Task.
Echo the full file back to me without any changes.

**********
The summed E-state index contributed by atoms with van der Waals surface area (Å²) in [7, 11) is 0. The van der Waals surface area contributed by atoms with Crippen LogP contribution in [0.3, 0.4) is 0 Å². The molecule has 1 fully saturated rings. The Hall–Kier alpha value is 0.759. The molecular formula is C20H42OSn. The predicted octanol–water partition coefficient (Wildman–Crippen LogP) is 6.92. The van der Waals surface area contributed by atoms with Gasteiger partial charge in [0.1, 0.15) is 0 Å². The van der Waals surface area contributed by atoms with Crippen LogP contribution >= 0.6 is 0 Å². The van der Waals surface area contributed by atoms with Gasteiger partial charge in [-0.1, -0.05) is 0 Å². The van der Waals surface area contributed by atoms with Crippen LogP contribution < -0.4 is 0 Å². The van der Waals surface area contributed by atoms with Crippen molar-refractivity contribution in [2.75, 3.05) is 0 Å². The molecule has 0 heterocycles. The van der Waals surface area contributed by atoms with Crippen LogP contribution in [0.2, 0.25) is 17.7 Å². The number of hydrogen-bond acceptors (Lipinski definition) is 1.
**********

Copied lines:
The summed E-state index contributed by atoms with van der Waals surface area (Å²) in [7, 11) is 0. The van der Waals surface area contributed by atoms with Crippen LogP contribution in [0.3, 0.4) is 0 Å². The molecule has 1 fully saturated rings. The Hall–Kier alpha value is 0.759. The molecular formula is C20H42OSn. The predicted octanol–water partition coefficient (Wildman–Crippen LogP) is 6.92. The van der Waals surface area contributed by atoms with Gasteiger partial charge in [0.1, 0.15) is 0 Å². The van der Waals surface area contributed by atoms with Crippen LogP contribution >= 0.6 is 0 Å². The van der Waals surface area contributed by atoms with Gasteiger partial charge in [-0.1, -0.05) is 0 Å². The van der Waals surface area contributed by atoms with Crippen LogP contribution < -0.4 is 0 Å². The van der Waals surface area contributed by atoms with Crippen molar-refractivity contribution in [2.75, 3.05) is 0 Å². The molecule has 0 heterocycles. The van der Waals surface area contributed by atoms with Crippen LogP contribution in [0.2, 0.25) is 17.7 Å². The number of hydrogen-bond acceptors (Lipinski definition) is 1.